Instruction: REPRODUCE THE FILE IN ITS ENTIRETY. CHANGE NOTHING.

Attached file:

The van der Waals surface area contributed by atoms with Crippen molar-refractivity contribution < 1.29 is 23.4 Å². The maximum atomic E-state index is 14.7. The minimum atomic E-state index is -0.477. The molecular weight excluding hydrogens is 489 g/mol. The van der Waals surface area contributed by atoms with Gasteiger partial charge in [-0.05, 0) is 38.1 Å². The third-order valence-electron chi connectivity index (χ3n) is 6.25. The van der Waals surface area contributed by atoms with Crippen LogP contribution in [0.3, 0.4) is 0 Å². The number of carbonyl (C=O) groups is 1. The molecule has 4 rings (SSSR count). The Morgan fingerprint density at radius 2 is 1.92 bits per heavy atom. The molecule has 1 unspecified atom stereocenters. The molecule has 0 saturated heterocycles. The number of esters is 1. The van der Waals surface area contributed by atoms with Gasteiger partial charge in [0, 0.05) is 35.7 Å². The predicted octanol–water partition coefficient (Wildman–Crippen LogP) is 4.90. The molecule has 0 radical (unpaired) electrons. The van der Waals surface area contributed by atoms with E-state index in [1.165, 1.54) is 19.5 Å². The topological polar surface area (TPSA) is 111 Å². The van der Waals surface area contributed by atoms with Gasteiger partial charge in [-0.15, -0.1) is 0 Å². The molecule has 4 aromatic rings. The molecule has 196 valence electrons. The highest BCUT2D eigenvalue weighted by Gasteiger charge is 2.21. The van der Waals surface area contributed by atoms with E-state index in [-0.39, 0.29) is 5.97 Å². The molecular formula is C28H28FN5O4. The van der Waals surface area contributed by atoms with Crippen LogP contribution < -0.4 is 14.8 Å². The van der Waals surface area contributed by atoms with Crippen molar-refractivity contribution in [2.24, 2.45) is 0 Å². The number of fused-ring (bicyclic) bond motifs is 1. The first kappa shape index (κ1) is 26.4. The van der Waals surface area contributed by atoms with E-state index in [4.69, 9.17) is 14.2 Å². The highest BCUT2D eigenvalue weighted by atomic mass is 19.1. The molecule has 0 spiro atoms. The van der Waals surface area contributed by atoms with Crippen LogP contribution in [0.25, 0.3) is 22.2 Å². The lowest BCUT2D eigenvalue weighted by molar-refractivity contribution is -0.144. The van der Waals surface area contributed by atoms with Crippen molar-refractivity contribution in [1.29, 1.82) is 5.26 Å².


The van der Waals surface area contributed by atoms with Crippen molar-refractivity contribution < 1.29 is 23.4 Å². The maximum atomic E-state index is 14.7. The minimum atomic E-state index is -0.477. The molecular weight excluding hydrogens is 489 g/mol. The van der Waals surface area contributed by atoms with Gasteiger partial charge in [-0.05, 0) is 38.1 Å². The third-order valence-electron chi connectivity index (χ3n) is 6.25. The van der Waals surface area contributed by atoms with Crippen LogP contribution in [0.3, 0.4) is 0 Å². The number of carbonyl (C=O) groups is 1. The molecule has 4 rings (SSSR count). The Morgan fingerprint density at radius 2 is 1.92 bits per heavy atom. The molecule has 1 unspecified atom stereocenters. The molecule has 0 saturated heterocycles. The number of esters is 1. The van der Waals surface area contributed by atoms with Gasteiger partial charge in [0, 0.05) is 35.7 Å². The predicted octanol–water partition coefficient (Wildman–Crippen LogP) is 4.90. The molecule has 0 radical (unpaired) electrons. The van der Waals surface area contributed by atoms with E-state index in [1.165, 1.54) is 19.5 Å². The topological polar surface area (TPSA) is 111 Å². The van der Waals surface area contributed by atoms with Gasteiger partial charge in [-0.15, -0.1) is 0 Å². The molecule has 4 aromatic rings. The molecule has 196 valence electrons. The highest BCUT2D eigenvalue weighted by Gasteiger charge is 2.21. The van der Waals surface area contributed by atoms with E-state index in [-0.39, 0.29) is 5.97 Å². The molecular formula is C28H28FN5O4. The van der Waals surface area contributed by atoms with Crippen LogP contribution < -0.4 is 14.8 Å². The van der Waals surface area contributed by atoms with Crippen molar-refractivity contribution in [2.24, 2.45) is 0 Å². The number of fused-ring (bicyclic) bond motifs is 1. The first kappa shape index (κ1) is 26.4. The van der Waals surface area contributed by atoms with E-state index in [4.69, 9.17) is 14.2 Å². The highest BCUT2D eigenvalue weighted by atomic mass is 19.1. The molecule has 0 spiro atoms. The van der Waals surface area contributed by atoms with Crippen LogP contribution in [0.25, 0.3) is 22.2 Å². The lowest BCUT2D eigenvalue weighted by molar-refractivity contribution is -0.144. The van der Waals surface area contributed by atoms with Crippen molar-refractivity contribution in [1.29, 1.82) is 5.26 Å².